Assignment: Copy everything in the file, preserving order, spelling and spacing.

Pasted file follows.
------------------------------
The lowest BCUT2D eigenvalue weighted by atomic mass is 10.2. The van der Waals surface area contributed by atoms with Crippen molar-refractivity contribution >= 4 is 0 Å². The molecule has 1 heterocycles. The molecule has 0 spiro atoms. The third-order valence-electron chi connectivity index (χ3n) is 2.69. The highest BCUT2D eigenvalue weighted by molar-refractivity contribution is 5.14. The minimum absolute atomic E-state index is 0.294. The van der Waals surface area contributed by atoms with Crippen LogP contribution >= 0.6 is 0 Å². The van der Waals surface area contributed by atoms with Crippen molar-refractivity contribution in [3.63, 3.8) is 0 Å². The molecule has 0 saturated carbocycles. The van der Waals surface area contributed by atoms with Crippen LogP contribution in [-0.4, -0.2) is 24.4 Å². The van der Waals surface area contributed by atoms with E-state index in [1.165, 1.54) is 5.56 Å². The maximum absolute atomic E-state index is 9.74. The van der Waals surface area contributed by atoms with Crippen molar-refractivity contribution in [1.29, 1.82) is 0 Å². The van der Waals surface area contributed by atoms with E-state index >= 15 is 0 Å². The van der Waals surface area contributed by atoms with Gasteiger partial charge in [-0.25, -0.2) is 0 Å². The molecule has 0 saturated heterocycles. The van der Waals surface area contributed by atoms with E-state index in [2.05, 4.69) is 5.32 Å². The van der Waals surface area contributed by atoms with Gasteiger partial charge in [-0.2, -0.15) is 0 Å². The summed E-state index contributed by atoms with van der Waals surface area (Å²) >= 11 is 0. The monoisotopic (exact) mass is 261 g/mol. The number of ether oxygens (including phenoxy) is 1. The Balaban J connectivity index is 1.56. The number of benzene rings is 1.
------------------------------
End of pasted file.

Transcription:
The lowest BCUT2D eigenvalue weighted by atomic mass is 10.2. The van der Waals surface area contributed by atoms with Crippen molar-refractivity contribution >= 4 is 0 Å². The molecule has 1 heterocycles. The molecule has 0 spiro atoms. The third-order valence-electron chi connectivity index (χ3n) is 2.69. The highest BCUT2D eigenvalue weighted by molar-refractivity contribution is 5.14. The minimum absolute atomic E-state index is 0.294. The van der Waals surface area contributed by atoms with Crippen LogP contribution >= 0.6 is 0 Å². The van der Waals surface area contributed by atoms with Crippen molar-refractivity contribution in [3.63, 3.8) is 0 Å². The molecule has 0 saturated carbocycles. The van der Waals surface area contributed by atoms with Crippen LogP contribution in [-0.4, -0.2) is 24.4 Å². The van der Waals surface area contributed by atoms with E-state index in [1.165, 1.54) is 5.56 Å². The maximum absolute atomic E-state index is 9.74. The van der Waals surface area contributed by atoms with Crippen molar-refractivity contribution in [1.29, 1.82) is 0 Å². The van der Waals surface area contributed by atoms with E-state index >= 15 is 0 Å². The van der Waals surface area contributed by atoms with Gasteiger partial charge in [-0.25, -0.2) is 0 Å². The molecule has 0 saturated heterocycles. The van der Waals surface area contributed by atoms with E-state index in [2.05, 4.69) is 5.32 Å². The van der Waals surface area contributed by atoms with Gasteiger partial charge in [-0.2, -0.15) is 0 Å². The summed E-state index contributed by atoms with van der Waals surface area (Å²) >= 11 is 0. The monoisotopic (exact) mass is 261 g/mol. The number of ether oxygens (including phenoxy) is 1. The Balaban J connectivity index is 1.56. The number of benzene rings is 1.